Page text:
Today’s classrooms are increasingly diverse. How can educators reach every student in the class? One word: Differentiation. Read about 4 ways teachers can meet the needs of a mixed-abilities classroom.
Make the most of summer by watching our 5 most popular webinars from the last year. Recorded webinars can be viewed from anywhere so pull out your computer, your tablet, or your smartphone and start your summer learning. Enjoy!
The idea that cognitive skills can be improved — and that IQ is not fixed — is a relatively new concept in education. Here’s a breakdown of the four main cognitive skills you’ll see in students, and how to improve them.
First things first: leave stereotypes behind. Read on for tips to engage your students' parents more effectively.
Some are resistant to seek a diagnosis for a student or child's learning issue, worrying that a "label" may do more harm than good. But there are risks with not identifying issues as well. Read on for pros and cons on the topic, from a mother who has weighed all options.
Before just a few years ago, hardly anyone ever used the word "dyslexia" at a school site. For Dyslexia Awareness Month, we've invited a guest blogger, Joanne Gouaux, mother of a bright 10-year old boy with dyslexia, to share her thoughts on why it's so important to #saydyslexia.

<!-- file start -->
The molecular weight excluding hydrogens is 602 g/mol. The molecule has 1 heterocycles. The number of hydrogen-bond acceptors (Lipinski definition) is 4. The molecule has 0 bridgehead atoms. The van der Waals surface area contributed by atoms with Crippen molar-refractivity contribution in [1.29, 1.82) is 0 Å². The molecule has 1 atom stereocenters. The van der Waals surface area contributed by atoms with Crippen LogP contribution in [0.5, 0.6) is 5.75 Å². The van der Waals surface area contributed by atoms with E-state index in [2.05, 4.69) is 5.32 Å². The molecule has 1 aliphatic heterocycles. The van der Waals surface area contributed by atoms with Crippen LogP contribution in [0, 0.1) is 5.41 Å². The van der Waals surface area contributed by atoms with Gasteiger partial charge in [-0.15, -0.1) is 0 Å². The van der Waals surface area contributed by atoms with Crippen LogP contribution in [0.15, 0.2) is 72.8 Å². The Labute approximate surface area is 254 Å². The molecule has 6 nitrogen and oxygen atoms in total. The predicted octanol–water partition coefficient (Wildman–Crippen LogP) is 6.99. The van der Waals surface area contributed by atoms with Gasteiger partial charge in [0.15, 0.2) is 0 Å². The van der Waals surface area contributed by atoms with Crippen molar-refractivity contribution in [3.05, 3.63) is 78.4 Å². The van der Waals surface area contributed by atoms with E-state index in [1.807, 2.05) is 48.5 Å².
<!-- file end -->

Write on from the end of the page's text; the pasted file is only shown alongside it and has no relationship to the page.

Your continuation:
Teachers are an easy scapegoat for the widening achievement gap in the US. In fact, teacher quality is not the greatest predictor of a child's later success; socioeconomic status is. How do we work together to find the optimal ways to educate the 51% of students now receiving free and reduced lunch?
Unlike speaking and listening, reading is not a hard-wired human ability. It needs to be explicitly taught, but its complexities are often taken for granted. This is not so for parents of children who struggle with the process, however. What can we do as parents to develop proficient readers at home? And what happens when these things don't work? Read the advice from Dr. Paula Tallal, world-recognized authority on language-learning disabilities.
Sometimes it's easy to think a child isn't paying attention because they're being defiant, or dare we say it - "lazy"? This is usually not the case, especially for children from poverty, and it behooves us to understand better what's happening in their brains. Read Dr. Eric Jensen's poignant and timely messages about how to help students from poverty build the skillls that will break the cycle of underachievement.
Seventy-five years after television was first introduced to American homes, we are just starting to realize its impact on learning and the brain. But is TV the true culprit? Or is the real issue what's NOT happening during TV time? Read more about the risks of too much TV on the brain.